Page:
To examine the cell death mode induced by bortezomib/nutlin-3, we first tested the effects of the apoptosis inhibitor, z-VAD-fmk. Bortezomib/nutlin-3-induced cytoplasmic vacuolation and cell death were not altered by z-VAD-fmk in any of the tested cancer cell lines (Supplementary Figure 1a and b). However, when we assessed cell viability using calcein-AM and EthD-1 and employing TRAIL as a representative apoptotic inducer, we found that z-VAD-fmk pretreatment effectively inhibited TRAIL-induced cell death in MDA-MB 435S cells (Supplementary Figure 1c). Flow cytometry of annexin V/PI-stained cells showed that treatment of MDA-MB 435S cells with TRAIL for 48h increased both the annexin V (+)/PI (+) and annexin V (-)/PI (+) cell populations, indicating that TRAIL may induce both late apoptosis and necrosis. In contrast, we did not notably detect annexin V (+) or PI (+) cells in cultures treated with bortezomib/nutlin-3 for 24h (Supplementary Figure 1d). Taken together, these results suggest that apoptosis may not be a major cell death mode in the anti-cancer effect of bortezomib/nutlin-3. Moreover, the abilities of bortezomib/nutlin-3 to induce cytoplasmic vacuolation and cell death in the tested cancer cells were not affected by necrostatin-1 (an inhibitor of necroptosis), 3-MA, or bafilomycin A (an inhibitor of autophagy) (Supplementary Figure 1a and b). Collectively, our findings suggest that an alternative cell death mode that does not involve apoptosis, necroptosis, or autophagic cell death may be critically involved in the bortezomib/nutlin-3-indcued killing of breast cancer cells.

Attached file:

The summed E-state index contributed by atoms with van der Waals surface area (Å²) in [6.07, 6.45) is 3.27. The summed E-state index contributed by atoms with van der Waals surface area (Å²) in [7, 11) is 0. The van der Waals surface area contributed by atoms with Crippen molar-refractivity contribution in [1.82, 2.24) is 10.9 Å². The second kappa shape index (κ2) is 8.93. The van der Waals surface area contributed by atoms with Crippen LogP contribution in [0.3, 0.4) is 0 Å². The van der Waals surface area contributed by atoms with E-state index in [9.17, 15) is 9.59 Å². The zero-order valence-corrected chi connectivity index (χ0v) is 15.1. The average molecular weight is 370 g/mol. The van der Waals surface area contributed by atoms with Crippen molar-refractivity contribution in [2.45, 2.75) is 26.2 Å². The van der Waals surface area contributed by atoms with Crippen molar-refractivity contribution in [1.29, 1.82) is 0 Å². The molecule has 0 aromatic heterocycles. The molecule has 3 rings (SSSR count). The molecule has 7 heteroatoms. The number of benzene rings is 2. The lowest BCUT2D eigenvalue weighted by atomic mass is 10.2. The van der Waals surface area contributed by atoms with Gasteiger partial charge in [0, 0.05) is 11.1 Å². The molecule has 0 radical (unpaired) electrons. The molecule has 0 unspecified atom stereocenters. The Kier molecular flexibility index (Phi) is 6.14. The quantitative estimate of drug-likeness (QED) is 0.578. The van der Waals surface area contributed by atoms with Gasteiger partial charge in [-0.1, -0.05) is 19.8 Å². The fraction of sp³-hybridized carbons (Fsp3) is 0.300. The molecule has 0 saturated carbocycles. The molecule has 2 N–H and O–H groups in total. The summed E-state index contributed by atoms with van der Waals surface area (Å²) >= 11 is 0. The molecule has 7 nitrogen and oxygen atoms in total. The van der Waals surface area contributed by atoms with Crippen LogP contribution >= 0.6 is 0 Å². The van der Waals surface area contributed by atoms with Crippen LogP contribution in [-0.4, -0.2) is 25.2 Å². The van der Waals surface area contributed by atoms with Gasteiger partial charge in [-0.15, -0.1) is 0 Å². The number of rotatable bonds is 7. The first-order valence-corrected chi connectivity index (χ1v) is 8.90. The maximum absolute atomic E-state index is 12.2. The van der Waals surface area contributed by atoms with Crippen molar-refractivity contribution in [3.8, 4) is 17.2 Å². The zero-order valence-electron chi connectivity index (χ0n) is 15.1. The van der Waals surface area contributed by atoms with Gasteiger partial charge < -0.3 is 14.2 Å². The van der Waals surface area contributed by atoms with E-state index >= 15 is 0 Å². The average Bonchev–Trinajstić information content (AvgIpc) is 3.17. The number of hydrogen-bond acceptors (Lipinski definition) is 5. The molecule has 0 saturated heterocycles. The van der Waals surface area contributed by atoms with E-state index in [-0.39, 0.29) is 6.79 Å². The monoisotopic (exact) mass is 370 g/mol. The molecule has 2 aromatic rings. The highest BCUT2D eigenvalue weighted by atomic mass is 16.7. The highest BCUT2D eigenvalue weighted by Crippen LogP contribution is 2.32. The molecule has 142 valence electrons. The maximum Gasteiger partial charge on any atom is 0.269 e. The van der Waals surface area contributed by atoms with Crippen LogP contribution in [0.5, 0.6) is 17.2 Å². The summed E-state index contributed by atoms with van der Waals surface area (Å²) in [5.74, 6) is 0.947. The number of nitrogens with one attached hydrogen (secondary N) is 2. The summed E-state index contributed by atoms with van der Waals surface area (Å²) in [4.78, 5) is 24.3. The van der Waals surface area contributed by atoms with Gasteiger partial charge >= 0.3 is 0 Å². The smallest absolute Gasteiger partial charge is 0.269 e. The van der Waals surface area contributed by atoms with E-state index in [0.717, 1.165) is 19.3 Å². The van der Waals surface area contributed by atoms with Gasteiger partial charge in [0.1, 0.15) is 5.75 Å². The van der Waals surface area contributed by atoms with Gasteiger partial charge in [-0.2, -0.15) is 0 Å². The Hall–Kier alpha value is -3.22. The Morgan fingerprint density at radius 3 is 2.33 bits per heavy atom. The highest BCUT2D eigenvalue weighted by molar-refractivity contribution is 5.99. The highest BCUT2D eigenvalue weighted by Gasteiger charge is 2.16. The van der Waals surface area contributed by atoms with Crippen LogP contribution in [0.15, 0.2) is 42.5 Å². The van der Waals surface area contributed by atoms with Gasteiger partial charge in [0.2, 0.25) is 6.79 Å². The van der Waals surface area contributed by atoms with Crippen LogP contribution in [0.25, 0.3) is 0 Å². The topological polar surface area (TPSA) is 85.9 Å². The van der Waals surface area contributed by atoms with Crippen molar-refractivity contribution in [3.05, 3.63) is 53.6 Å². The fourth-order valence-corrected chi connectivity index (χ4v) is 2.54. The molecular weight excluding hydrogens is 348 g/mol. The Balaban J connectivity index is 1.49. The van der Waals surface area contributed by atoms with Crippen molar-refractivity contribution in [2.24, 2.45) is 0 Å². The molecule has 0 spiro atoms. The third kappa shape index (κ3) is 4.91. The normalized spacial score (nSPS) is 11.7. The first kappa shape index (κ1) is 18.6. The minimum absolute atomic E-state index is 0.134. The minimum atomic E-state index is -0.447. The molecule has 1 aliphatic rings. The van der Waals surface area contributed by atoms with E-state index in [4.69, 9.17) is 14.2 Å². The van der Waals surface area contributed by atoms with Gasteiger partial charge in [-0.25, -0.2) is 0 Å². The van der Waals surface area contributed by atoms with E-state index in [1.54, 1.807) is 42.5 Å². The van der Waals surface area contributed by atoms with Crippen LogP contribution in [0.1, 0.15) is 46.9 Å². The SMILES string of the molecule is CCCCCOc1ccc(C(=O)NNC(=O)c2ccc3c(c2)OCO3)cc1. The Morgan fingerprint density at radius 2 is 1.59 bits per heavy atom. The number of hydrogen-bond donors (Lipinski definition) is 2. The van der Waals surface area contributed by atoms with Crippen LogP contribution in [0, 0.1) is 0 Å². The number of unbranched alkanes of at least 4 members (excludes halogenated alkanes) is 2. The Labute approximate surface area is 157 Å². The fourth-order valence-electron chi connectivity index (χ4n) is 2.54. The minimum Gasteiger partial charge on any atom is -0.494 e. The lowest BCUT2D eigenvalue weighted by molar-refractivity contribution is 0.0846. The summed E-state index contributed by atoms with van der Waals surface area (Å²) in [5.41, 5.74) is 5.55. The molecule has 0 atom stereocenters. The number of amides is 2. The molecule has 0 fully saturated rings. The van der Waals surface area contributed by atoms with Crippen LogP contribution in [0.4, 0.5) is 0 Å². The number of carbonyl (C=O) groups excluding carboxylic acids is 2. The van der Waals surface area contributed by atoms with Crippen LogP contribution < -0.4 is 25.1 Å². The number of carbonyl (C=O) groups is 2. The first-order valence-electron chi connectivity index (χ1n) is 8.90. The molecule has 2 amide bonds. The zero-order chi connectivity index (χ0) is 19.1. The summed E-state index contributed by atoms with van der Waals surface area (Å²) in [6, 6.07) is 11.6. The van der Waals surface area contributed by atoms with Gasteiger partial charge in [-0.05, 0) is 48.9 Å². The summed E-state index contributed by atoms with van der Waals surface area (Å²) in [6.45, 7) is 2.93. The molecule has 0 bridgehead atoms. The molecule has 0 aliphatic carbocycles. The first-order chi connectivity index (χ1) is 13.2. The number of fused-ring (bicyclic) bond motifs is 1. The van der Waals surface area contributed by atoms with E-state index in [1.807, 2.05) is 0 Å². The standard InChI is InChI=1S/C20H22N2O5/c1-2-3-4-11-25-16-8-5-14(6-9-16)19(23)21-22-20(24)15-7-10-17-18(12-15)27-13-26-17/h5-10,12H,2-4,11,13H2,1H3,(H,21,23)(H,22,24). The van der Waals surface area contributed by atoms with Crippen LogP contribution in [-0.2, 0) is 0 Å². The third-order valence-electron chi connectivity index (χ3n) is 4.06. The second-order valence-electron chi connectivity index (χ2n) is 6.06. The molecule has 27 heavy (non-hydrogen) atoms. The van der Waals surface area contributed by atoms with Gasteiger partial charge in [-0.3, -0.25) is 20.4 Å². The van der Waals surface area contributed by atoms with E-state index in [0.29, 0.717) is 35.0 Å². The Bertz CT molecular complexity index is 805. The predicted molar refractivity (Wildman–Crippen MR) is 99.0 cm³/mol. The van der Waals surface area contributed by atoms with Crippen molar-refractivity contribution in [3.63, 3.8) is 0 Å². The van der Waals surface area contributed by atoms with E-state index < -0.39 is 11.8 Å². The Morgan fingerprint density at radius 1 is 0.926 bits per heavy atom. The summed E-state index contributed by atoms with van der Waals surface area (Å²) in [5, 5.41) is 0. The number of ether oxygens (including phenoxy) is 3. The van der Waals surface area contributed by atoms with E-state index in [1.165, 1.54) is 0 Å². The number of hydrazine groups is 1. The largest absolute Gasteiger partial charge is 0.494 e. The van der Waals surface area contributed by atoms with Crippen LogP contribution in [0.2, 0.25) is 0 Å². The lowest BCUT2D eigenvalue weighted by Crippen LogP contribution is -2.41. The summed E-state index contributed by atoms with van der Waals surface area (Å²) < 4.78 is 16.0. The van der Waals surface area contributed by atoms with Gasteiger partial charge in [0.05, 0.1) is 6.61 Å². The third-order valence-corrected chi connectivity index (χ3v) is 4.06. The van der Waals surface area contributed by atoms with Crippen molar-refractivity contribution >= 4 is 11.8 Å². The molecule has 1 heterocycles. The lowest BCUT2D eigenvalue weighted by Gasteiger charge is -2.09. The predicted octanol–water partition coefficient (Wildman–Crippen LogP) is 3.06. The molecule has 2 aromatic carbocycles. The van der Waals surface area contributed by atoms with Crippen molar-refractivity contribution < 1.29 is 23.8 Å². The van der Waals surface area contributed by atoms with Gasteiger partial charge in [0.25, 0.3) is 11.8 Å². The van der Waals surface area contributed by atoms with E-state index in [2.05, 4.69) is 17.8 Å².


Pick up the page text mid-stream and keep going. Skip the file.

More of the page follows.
We recently showed that curcumin or celastrol can induce paraptosis, and that proteasome inhibition plays a critical role in this cell death.18, 20 Here we tested whether the vacuolation induced by bortezomib/nutlin-3 is associated with paraptotic changes. For this purpose, we employed MDA-MB 435S sublines transfected with the YFP-ER or YFP-Mito plasmids, which label the ER or mitochondria, respectively (YFP-ER cells and YFP-Mito cells, respectively). Fluorescence microscopy of YFP-ER cells showed that the ER structures of reticular shape were not markedly affected by 5nM bortezomib or 30μM nutlin-3 alone (Figure 2a). In contrast, cells treated with bortezomib/nutlin-3 for 8h exhibited fluorescence within numerous cytosolic vacuoles, suggesting that these vacuoles were derived from the ER. As the incubation time increased, these ER-derived vacuoles increased in size and decreased in number (Figure 2b), suggesting that the swollen ER underwent progressive fusion events. The mitochondria of untreated YFP-Mito cells exhibited filamentous and elongated morphologies, whereas those of the corresponding 5nM bortezomib-treated cells exhibited mitochondrial fragmentation (Figure 2c). Interestingly, treatment with nutlin-3 alone induced mitochondrial dilation (to an average width >1μm) from 8 to 16h post treatment (Figure 2c and d). However, the mitochondria-derived vacuoles were slightly reduced in size after 24h of treatment of cells with nutlin-3 alone, suggesting that mitochondria might be transiently dilated and then undergo fission in these cells. Co-treatment with bortezomib/nutlin-3 induced a marked dilation of mitochondria around the nuclei by 8h post treatment; notably, these mitochondria-derived vacuoles were much bigger than those induced by nutlin-3 alone (Figure 2c and d). The fluorescence intensity of the mitochondria-derived vacuoles was somewhat weakened at 24h post treatment with bortezomib/nutlin-3 (Figure 2c). When we assessed the percentages of cells with mitochondrial dilation, our findings indicated that bortezomib/nultin-3 induced a mitochondrial dilation that began at 8h and continued thereafter, whereas treatment with nutlin-3 alone triggered a transient increase of mitochondrial dilation that peaked at 8h post treatment (Figure 2e). Bortezomib/nutlin-3-induced dilation of both the ER and mitochondria was also observed by the fluorescence microscopy of YFP-ER cells following by staining with MTR (Figure 2f). We further performed immunocytochemistry of COX II, a protein localized in the inner mitochondrial membrane, and PDI, an ER-resident protein. In MDA-MB 435S cells treated with bortezomib/nutlin-3, COX II expression was detected as a small ring shape at the perinuclear area, while PDI expression was observed as a larger ring shape at the cellular periphery (Figure 2g). Similar results were obtained in T98G, DLD-1 and HeLa cells treated with bortezomib/nutlin-3 (Supplementary Figure 2), suggesting that bortezomib/nutlin-3 induces dilation of the ER and mitochondria in various cancer cell lines. Electron microscopy revealed that treatment of MDA-MB 435S cells with 5nM bortezomib for 8h induced mitochondrial fragmentation with disruption of cristae structures and a very slight swelling of the ER (Figure 2h). In contrast, treatment with 30μM nutlin-3 alone induced a mitochondrial swelling in which the cristae structures were pushed toward the periphery, and no obvious alteration of the ER structure was seen. Interestingly, in cells treated with bortezomib/nutlin-3, fusion among the swollen ER and formation of megamitochondria (MG) were noted. Thus, bortezomib/nutlin-3 appears to induce the morphological features of paraptosis in various p53-defective cancer cells.